Former Obama insider urges Keystone approval
A former top adviser to President Obama, responsible for shaping the administration’s foreign policy, urged the president to approve the controversial Keystone pipeline project.
Thomas P. Donilon, the influential national security adviser in the Obama administration’s first term, begrudgingly told a think tank audience in Washington on Tuesday that he would advise his old boss to give the long-stalled pipeline the green light.
Pressed for an answer by Aspen Institute President and CEO Walter Isaacson as to whether he would urge Obama to allow the 1,700-mile proposed pipeline to move forward, Donilon laughed before stammering: “You know, I uh, you know, I, I would.”
Donilon’s comments came one day after Canada’s prime minister, Stephen Harper, told “Bloomberg Businessweek” that Obama “punted” on the decision, and that the project will eventually move forward “one way or another.”
While the left wing of the Democratic Party has made opposition to the pipeline project a major cause, citing environmental concerns, other elements of the president’s electoral coalition have supported it. Among them are a number of major labor unions,.citing the prospect of tens of thousands of jobs that could be created directly or indirectly.
The TransCanada Corporation first sought U.S. regulatory permission back in September 2008, in the form of a “presidential permit” to construct the second of two Keystone pipelines. Its proposed route would run from the tar sands oil fields of Alberta, Canada to the crude oil refineries situated along America’s Gulf Coast.
Such an enterprise requires approval from the State Department and ultimately the president because it would involve cross-border construction and maintenance.
While then-Secretary of State Hillary Clinton initially indicated that she was likely to urge the White House to approve Keystone, the issue heated up during the 2012 presidential election cycle and in January of that year, Obama rejected TransCanada’s initial application.
Separately, the administration approved construction on the final leg of the project, which stretches from Cushing, Oklahoma to the refineries of the Gulf.
“I believe the administration probably thought they could relieve some of the political pressure by saying, ‘Well, look, we'll build part of the pipeline,’” said Jack Gerard, president of the American Petroleum Institute. “And they actually worked to expedite some of the permits, some of the environmental reviews. So they have stepped in completely to support some of that development.
“What they have failed to do is to allow us to bring that additional supply from the north to the storage facility to Cushing,” Gerard said.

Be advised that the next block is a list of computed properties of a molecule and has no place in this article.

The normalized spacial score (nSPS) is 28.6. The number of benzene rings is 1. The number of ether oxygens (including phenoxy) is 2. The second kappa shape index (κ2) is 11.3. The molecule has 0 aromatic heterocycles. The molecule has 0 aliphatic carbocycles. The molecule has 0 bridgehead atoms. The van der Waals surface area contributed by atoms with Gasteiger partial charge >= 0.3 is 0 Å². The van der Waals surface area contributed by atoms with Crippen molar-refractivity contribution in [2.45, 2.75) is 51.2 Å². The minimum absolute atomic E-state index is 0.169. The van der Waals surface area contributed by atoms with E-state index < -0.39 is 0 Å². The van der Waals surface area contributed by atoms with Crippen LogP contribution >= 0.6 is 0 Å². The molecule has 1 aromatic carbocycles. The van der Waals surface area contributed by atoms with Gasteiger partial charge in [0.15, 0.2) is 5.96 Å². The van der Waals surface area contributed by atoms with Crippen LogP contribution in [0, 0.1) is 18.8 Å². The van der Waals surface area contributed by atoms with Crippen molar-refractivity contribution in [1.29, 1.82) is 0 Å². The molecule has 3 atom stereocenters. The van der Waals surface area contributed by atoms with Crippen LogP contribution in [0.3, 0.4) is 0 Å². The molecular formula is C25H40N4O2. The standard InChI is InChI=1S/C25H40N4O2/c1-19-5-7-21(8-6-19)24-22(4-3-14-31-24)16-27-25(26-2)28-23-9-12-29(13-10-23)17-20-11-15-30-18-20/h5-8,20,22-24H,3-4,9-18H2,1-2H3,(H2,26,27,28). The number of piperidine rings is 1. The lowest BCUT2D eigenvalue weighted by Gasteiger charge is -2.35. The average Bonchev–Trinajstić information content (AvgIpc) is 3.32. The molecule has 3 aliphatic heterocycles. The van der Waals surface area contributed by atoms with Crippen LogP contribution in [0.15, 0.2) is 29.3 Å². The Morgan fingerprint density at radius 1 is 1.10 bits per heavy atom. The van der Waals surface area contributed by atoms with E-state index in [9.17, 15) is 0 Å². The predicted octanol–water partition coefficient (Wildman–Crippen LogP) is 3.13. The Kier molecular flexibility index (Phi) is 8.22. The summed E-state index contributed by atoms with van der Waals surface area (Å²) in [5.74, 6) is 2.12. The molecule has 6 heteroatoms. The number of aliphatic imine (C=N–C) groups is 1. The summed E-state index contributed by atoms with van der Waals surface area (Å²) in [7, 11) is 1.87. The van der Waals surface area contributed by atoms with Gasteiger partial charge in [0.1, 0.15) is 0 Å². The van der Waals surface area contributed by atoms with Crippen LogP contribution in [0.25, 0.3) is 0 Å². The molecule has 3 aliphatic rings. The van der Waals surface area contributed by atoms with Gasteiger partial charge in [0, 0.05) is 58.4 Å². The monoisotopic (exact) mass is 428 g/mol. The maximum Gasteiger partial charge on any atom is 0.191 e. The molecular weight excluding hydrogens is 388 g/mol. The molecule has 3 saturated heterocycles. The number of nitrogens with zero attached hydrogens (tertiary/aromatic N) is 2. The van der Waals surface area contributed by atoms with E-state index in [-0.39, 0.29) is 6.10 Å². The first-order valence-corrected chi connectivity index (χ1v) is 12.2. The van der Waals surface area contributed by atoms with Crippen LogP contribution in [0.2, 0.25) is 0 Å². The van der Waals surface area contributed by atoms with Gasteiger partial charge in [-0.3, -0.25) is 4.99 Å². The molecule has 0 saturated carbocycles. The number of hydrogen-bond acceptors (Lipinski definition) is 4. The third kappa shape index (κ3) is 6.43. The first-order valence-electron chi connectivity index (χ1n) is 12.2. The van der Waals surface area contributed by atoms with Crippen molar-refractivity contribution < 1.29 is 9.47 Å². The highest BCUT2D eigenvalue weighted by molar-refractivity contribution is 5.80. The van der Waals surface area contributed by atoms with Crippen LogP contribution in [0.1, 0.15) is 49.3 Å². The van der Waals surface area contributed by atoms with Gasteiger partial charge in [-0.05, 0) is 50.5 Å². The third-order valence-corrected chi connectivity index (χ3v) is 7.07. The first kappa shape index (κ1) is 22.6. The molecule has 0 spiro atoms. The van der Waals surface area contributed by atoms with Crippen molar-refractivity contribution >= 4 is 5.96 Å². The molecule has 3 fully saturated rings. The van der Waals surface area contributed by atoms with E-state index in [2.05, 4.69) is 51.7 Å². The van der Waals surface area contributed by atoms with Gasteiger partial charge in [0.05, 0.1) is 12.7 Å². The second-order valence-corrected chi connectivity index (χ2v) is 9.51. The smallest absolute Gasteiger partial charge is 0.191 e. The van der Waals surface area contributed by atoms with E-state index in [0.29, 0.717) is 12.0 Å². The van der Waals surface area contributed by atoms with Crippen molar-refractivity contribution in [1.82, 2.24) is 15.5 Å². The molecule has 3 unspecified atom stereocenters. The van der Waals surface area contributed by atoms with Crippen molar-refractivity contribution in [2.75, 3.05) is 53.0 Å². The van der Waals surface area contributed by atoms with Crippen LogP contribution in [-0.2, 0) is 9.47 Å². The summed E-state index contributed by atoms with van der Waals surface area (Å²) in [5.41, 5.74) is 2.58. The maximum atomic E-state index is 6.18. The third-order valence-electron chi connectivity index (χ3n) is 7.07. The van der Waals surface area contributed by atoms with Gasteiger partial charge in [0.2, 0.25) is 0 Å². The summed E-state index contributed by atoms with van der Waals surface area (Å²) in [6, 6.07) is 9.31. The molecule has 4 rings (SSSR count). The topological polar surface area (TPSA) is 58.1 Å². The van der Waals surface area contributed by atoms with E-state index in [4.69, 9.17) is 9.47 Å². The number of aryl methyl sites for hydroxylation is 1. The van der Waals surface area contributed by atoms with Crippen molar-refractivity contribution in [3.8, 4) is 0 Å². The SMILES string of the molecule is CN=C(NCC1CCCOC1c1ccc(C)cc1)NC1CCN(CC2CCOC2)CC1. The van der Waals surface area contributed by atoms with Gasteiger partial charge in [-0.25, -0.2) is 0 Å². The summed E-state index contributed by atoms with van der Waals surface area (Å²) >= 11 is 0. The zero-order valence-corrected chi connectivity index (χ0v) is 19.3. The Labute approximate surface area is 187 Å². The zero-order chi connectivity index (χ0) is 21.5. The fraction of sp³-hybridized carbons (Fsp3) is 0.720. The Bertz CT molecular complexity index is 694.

TransCanada modified its application and re-submitted it to the Obama administration, touching off a fresh round of environmental impact studies, public comment sessions, and lobbying efforts by both sides.
A State Department official told Fox News that a separate review,being conducted by the department’s inspector general, is presently underway, looking at whether there were any contracting improprieties during the initial response to TransCanada’s permit. The IG review is expected to be completed sometime early this year, the official said.
In the interim, some industry leaders have indicated that they have essentially given up waiting for Keystone. Continental Resources, a top ten petroleum liquids producer, announced in December that it has begun using rail lines to ship some 35,000 barrels of its own oil that it had intended to use Keystone to transport.
Alison Redford, the premier of Alberta who has made several trips to Washington to lobby for the project, told Fox News, the increasing resort to rail by the energy industry will carry its own environmental impact. “Year over year over the last two years, there's been a 43 percent increase in the use of rail to ship product,” Redford said, “and that of course that has an impact with respect to greenhouse gases.”
Asked two months ago to specify a timeframe by which the Obama administration might eventually rule on the revised TransCanada application, a spokesperson for Secretary of State John Kerry could not do so.
“I know you're well aware that we've been reviewing comments and working towards the final report,” the State Department’s Jen Psaki told reporters on Nov. 12.